Such a setup can often lead to soap-opera conventions, but Bier attacks the material with her usually uncompromising style. With her background in Dogme cinema–a movement lead by Danish director Lars Von Trier to strip away artifice from the filmmaking process–Bier wields handheld cameras positioned uncomfortably close to her characters, creating a sense of heightened tension and unvarnished realism that helps shed her storys possibly maudlin qualities. (With its cinma vrit shooting style and its theme of family secrets and bitter recriminations, Biers new film shares a desperately claustrophobic feel with Thomas Vinterbergs stunning 1998 Dogme movie, The Celebration [Festen].)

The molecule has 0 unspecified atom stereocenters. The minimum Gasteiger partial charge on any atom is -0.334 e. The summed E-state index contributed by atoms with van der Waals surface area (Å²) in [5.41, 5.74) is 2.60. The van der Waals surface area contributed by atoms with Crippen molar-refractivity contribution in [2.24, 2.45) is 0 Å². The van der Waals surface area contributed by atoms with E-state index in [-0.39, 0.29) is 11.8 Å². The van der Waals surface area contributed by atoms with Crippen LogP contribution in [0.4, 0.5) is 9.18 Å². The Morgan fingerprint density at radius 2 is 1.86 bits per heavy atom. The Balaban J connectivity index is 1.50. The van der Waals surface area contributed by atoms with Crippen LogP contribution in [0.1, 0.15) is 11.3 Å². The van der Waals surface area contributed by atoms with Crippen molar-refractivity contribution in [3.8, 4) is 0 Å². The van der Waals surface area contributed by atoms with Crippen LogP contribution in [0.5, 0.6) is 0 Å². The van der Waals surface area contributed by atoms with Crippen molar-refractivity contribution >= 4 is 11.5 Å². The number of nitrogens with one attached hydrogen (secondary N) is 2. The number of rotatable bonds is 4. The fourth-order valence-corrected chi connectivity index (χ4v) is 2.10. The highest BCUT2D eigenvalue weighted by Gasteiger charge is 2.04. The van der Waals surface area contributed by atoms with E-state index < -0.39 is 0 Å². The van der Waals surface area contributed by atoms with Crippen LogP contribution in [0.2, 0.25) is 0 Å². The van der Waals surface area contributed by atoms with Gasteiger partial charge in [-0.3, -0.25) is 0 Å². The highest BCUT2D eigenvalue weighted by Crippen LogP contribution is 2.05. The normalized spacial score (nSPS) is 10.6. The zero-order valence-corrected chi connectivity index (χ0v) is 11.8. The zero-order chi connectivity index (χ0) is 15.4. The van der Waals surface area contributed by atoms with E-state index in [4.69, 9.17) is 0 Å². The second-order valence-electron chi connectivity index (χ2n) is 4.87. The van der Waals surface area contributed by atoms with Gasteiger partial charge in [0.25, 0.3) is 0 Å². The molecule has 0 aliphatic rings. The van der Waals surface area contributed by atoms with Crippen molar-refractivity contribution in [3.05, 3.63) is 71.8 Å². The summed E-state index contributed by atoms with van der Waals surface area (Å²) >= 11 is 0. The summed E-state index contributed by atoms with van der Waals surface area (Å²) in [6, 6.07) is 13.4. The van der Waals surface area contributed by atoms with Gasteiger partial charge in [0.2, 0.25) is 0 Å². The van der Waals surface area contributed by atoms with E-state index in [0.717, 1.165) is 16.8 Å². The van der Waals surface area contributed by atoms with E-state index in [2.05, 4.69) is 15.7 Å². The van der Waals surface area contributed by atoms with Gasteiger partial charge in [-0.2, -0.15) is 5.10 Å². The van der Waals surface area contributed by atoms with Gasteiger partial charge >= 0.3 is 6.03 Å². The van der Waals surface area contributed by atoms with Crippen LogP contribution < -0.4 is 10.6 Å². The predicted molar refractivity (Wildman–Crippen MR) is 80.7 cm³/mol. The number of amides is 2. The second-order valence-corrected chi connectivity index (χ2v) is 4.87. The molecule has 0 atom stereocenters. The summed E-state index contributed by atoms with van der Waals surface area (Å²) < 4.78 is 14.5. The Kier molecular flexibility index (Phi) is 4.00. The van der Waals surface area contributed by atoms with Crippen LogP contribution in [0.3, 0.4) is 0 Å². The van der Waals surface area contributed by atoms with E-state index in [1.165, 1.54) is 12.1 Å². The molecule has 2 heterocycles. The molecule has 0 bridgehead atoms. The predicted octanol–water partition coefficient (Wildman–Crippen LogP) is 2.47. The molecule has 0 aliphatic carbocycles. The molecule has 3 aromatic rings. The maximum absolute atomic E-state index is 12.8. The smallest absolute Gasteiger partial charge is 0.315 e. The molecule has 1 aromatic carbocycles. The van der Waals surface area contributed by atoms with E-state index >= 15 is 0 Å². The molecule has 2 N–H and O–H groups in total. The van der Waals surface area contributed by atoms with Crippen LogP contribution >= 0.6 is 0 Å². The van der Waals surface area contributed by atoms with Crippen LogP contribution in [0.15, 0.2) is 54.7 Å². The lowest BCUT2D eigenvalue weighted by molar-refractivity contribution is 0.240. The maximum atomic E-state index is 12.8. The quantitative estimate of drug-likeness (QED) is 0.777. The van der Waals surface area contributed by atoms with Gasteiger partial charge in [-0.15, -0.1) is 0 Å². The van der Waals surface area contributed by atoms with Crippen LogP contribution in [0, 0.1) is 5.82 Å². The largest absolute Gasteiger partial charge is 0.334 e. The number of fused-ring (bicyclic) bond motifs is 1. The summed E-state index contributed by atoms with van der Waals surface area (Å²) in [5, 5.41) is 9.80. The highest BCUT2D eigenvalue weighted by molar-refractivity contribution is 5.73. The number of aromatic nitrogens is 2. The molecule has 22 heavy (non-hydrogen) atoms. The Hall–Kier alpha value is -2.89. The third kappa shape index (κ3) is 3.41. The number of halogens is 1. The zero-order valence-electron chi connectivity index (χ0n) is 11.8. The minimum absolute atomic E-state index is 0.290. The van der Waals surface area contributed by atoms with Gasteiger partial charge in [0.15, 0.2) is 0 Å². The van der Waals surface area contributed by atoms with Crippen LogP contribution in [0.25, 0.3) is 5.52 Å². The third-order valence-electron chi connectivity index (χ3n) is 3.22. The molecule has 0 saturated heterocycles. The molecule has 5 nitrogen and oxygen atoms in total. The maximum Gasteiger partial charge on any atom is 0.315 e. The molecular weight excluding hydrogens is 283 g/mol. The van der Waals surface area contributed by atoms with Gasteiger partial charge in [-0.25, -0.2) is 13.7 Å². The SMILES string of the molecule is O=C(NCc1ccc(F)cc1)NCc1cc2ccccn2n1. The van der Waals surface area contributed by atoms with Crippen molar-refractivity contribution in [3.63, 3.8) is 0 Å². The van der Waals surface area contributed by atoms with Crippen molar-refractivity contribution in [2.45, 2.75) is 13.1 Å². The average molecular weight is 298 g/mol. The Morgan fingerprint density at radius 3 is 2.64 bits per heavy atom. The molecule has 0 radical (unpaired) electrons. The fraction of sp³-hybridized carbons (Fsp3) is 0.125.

Because Bier’s characters are all strong-willed individuals, their conflicting desires and their tentative attempts to reconcile with the past inspire several harrowing scenes–some near-silent, others filled with rage and tears. After the Wedding leaves you shaken by its blunt honesty about human relationships–their unspoken resentments, the uneasy daily truces agreed upon to create a sense of civility.